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News Wrap: U.S., South Korea begin days of war games

In our news wrap Monday, hundreds of American and South Korean warplanes have begun war games, days after North Korea tested its most powerful intercontinental ballistic missile ever. Also, the Supreme Court will allow the latest version of President Trump's travel ban to take full effect for now. The ruling applies to six mostly Muslim nations.

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  • Miles O’Brien:

    President Trump came to the defense of his former national security adviser today.

    Michael Flynn pleaded guilty on Friday to lying to the FBI about his contacts with Russia. Today, the president called the charges very unfair. We will have more on the unfolding Russia investigation later in the program.

    Mr. Trump is also throwing his full support behind Roy Moore, the Republican Senate candidate in Alabama. In tweets today, the president said Democratic opposition to tax cuts is — quote — "why we need Roy Moore to win in Alabama" — end quote.

    Moore has denied knowing any of the women who say he pursued them as teenagers when he was in his '30s. But one said today she's come across a signed card from Moore for her high school graduation.

    Hundreds of American and South Korean warplanes have begun five days of war games over South Korea. The exercises began just days after North Korea tested its most powerful intercontinental ballistic missile ever. Two dozen F-22s and F-35 stealth jets, U.S., joined in the war games, dubbed Vigilant Ace. But North Korea charged they're pushing the region to the brink of nuclear war.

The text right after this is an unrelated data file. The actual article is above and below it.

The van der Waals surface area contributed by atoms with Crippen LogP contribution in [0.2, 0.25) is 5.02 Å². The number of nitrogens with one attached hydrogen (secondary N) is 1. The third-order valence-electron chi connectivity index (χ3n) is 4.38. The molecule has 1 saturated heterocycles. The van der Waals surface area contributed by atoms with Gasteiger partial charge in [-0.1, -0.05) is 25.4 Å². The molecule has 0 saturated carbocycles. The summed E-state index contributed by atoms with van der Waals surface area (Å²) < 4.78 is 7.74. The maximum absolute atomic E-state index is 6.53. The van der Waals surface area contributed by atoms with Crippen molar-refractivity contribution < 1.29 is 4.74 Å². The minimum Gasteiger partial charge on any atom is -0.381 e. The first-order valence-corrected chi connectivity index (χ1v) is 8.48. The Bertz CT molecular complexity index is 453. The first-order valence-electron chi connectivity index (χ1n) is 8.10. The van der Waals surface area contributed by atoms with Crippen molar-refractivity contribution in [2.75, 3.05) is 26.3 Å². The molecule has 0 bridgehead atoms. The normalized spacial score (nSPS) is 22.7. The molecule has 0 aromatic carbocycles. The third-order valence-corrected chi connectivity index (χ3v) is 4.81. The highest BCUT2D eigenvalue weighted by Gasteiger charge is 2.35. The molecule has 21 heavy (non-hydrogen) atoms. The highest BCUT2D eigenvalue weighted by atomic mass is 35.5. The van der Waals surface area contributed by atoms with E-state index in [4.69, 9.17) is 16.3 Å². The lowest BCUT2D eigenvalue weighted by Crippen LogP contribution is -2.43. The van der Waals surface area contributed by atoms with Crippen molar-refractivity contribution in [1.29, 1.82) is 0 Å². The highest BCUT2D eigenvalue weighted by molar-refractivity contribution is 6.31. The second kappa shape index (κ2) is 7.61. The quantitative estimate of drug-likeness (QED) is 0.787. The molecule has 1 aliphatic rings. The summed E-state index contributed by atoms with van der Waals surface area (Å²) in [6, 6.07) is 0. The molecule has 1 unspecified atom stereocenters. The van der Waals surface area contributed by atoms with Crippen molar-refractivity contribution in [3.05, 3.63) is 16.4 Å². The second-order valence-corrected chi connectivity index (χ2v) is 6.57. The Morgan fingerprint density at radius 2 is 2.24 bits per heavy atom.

The U.S. Supreme Court will allow the latest version of President Trump's travel ban to take effect, full effect, for now. That ruling came late today, and applies to six mostly Muslim nations, Chad, Iran, Libya, Somalia, Syria and Yemen.

    We get more now from Marcia Coyle of The National Law Journal.

    Marcia, good to have you with us.

    Walk us through. What did the court do today? There is a little bit of legal intricacy to it.

  • Marcia Coyle:


    Essentially, the court issued an order saying that the president's latest travel ban may take full effect while legal challenges to the merits of the ban are moving forward in the lower courts.

    There are two federal appellate courts that just this week will be hearing the merits of the travel ban. One is in the Ninth Circuit , which is on the West Coast, and the other in the Fourth Circuit, which is on the East Coast.

    Lower courts had partially allowed this particular travel ban to go in effect. But it had exempted from the travel ban individuals that had what they call a bona fide relationship with U.S. citizens or entities in the United States.

  • Miles O’Brien:

    So what happens on the lower courts now? Does that all stop?

  • Marcia Coyle:

    No, not at all. In fact, the lower courts are expediting these cases.

    And the Supreme Court said today that it expects, because it is expediting them, that they will reach a decision with appropriate dispatch. So, the travel ban will be in effect not only while those courts are deciding whether the travel ban is constitutional or correct under the immigration statutes, but also possibly through Supreme Court review itself.